"I welcome the new motu proprio from Pope Francis with its clear procedures for the accountability of bishops and the protection of those who report abuse becoming the universal law of the Church", tweeted Bishop John Stowe of Lexington, Kentucky.
When he was elected in 2013, he called for "decisive action" on abuse but critics say he has not done enough to hold to account bishops who allegedly engaged in cover ups.
Asked if countries where reporting is not obligatory should change their laws, he said: "The prudential thing I would tell every government is empower people to react and denounce crime".
The pope's mandate - which requires each diocese to set up a reporting system and obliges all clerics to promptly report abuse - is the church's latest response to its decades-long sexual abuse crisis that took down an American cardinal and rocked many USA dioceses, including Dallas, over the past year.
It calls for whistleblower protection, saying bishops with conflicts of interest in cases of cover-up should recuse themselves from investigations and that bishops can also be held accountable for abuse of power in sexual relations with adults. The new document establishes and clarifies norms and procedures for holding bishops and religious superiors accountable when it comes to safeguarding minors as well as abuses carried out against adults with violence, threats or an abuse of authority.
We now must see how the Vatican executes and enforces the new rules - especially because the laws can be applied retroactively against past cover-ups.
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The obligation for all clerics, and all men and women religious, to "report promptly" all accusations of abuse of which they become aware, as well as any omissions and cover-ups in the management of cases of abuse, to ecclesiastical authorities.
Religious officials also are expected to comply with civil laws regarding reporting sex abuse, according to the Vatican.
But victims of clerical abuse and their advocates are likely to be underwhelmed by the decree, which does not introduce penalties for priests or nuns who fail to report abuse or cover-ups and instead focus merely on reporting procedures.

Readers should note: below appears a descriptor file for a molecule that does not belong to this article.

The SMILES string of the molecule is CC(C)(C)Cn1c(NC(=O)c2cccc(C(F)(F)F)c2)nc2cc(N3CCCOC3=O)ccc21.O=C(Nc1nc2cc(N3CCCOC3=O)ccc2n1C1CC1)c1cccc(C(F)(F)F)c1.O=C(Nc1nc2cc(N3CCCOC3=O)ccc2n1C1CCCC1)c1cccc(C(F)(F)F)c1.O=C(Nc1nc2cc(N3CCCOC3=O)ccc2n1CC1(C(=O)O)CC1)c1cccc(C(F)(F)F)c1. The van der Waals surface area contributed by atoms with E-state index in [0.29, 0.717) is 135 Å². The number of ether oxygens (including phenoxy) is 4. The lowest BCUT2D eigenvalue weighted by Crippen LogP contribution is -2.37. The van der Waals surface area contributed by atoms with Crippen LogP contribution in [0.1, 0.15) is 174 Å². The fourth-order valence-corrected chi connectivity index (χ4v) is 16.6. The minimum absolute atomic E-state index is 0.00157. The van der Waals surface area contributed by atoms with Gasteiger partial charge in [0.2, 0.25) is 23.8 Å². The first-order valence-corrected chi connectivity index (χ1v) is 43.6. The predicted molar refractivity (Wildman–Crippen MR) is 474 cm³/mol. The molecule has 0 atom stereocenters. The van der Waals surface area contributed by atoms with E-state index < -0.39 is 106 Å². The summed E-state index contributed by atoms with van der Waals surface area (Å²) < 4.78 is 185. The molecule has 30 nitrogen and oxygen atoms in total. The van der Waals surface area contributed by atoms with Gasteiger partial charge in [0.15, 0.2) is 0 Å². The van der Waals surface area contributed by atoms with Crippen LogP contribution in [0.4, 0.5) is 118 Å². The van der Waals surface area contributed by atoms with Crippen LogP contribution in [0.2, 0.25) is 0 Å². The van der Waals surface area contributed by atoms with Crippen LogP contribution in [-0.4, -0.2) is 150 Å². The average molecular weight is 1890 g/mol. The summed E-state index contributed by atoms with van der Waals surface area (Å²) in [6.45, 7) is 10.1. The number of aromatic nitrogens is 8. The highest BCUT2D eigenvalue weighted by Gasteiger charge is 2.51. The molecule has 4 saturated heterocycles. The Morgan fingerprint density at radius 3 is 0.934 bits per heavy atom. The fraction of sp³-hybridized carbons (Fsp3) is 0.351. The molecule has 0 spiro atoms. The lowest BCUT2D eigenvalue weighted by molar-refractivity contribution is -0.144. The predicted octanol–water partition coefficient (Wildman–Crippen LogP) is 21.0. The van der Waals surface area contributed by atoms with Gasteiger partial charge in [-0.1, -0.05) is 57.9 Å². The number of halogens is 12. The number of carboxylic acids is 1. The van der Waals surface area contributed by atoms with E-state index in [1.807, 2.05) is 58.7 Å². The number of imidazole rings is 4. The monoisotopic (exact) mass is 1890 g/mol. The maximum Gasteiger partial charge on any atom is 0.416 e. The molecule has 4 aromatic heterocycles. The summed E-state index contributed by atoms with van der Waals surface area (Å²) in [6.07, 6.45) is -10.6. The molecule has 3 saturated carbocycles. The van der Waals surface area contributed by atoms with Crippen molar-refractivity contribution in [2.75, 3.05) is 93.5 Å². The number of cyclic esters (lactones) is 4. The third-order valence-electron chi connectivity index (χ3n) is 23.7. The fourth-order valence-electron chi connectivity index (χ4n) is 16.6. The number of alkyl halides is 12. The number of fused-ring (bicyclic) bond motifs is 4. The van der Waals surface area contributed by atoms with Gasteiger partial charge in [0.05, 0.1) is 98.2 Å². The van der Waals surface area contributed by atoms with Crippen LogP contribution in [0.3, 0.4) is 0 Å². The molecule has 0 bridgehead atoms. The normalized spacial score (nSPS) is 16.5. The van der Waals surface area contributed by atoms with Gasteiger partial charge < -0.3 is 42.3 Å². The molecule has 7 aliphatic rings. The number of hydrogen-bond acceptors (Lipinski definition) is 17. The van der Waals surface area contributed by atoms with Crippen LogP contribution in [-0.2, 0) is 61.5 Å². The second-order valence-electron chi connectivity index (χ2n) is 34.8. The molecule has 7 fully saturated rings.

The papal edict says the "norms apply without prejudice to the rights and obligations established in each place by state laws, particularly those concerning any reporting obligations to the competent civil authorities".
According to the provisions of the motu proprio, someone reporting abuse can not be subjected to "prejudice, retaliation or discrimination" because of what they report.
The sections dedicated to protecting those who come forward to report abuse are also significant.
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The law doesn't require them to report to police, as victims have demanded.
There are new indications regarding the role of the Metropolitan Archbishop in preliminary investigations: if the accused individual is a Bishop, the Metropolitan receives a mandate from the Holy See to investigate.
The principle of presumption of innocence of the person under investigation is reaffirmed.
National bishops' conferences should help dioceses figure out the best and most culturally appropriate ways to provide this form of outreach and service, if they have not done so already, he said.
With this new juridical instrument, the Catholic Church takes a further and incisive step in the prevention and fight against abuse, putting the emphasis on concrete actions.
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